In 2013, self-employment tax (i.e. a tax on net earnings from self-employment) which consists of Social Security Tax (FICA) and Medicare taxes are imposed on LLC members, but not on S-Corporation shareholders. As a tax-planning strategy, an LLC may be wholly-owned by an S-Corporation. LLC earnings are distributed to the LLC member, S-Corporation. There is no self-employment tax on the S-Corporation/LLC distribution (a 2013 tax savings of $17,396).
In 2013, high earners face increased FICA/Medicare Taxes (Employer/Employee Share).
1. Social Security (FICA Tax), 12.4% tax on net earnings up to $113,700 ($14,099 annual tax);
2. Medicare Tax (Self-Employment Tax), 2.9% Medicare tax on unlimited net self-employment earnings up to $113,700 ($3,298 annual tax).
In addition, in 2013 high earners face additional increased taxes:
1. Medicare Tax (Net Investment Income), 3.8% tax for taxpayers with income over $200,000 (individual), $250,000 (husband and wife) on lesser of net investment income or modified adjusted gross income;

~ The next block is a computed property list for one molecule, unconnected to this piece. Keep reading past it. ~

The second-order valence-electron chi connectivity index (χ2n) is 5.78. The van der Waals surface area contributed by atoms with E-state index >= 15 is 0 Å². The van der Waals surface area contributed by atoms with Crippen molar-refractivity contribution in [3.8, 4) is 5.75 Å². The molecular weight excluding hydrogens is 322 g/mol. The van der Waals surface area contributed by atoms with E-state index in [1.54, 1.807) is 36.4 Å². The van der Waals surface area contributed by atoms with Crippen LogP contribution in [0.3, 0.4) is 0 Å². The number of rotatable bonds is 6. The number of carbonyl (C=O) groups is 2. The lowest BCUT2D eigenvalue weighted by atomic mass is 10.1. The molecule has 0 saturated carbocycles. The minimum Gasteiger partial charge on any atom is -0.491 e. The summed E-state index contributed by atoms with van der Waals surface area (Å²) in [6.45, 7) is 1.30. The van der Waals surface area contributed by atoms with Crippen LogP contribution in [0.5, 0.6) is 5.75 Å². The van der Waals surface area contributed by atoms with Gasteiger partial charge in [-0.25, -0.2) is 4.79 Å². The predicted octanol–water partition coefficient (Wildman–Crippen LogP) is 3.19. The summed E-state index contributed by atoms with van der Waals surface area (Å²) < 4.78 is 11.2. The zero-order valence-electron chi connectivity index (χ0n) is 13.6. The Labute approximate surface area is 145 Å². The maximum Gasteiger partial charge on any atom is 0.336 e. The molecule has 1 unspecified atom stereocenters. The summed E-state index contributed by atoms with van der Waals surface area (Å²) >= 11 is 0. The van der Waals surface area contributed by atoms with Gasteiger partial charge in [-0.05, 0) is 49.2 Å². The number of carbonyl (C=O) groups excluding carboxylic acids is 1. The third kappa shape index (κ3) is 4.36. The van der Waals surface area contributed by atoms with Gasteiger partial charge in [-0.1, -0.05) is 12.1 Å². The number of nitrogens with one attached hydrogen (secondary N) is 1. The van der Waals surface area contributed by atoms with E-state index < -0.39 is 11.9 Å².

2. Medicare Tax (Earned Income), 0.9% tax on earned income (wages over $200,000 individual, $250,000 husband and wife). This tax is imposed on employee’s share of Medicare tax, and is disclosed on Form 1040.
3. Phase-out in itemized deductions, adds up to 1.19% to marginal tax rates.
Itemized deductions are reduced by 3% of adjusted gross income (AGI) over $250,000 for singles, $300,000 for couples, not to exceed 80% of total itemizations (medical expenses, investment interest deductions, casualty losses are all exempt). The phase-out is based on the amount of AGI and net taxable income (i.e. what is left after itemized deductions).
4. Personal Exemption, loss of exemption adds as much as 1.05% per exemption. Personal exemptions are reduced by 2% for each $2,500 of AGI over the $250,000/$300,000 threshholds, and disappear once AGI exceeds $372,500 (singles), $422,500 (couples).
As a tax-planning strategy, investment income may be lessened by “net-income” taxation. Tier #1, the LLC receives investment income, distributes net income (i.e. income less expenses) to the S-Corporation (member/manager), which in turn distributes their net income to the S-Corporation shareholders. The #2 tier distribution to the S-Corporation shareholder is subject to a lesser risk of an IRS tax audit (than an individual taxpayer) and with proper tax planning less additional tax due to the phase-out of the itemized deductions and personal exemptions.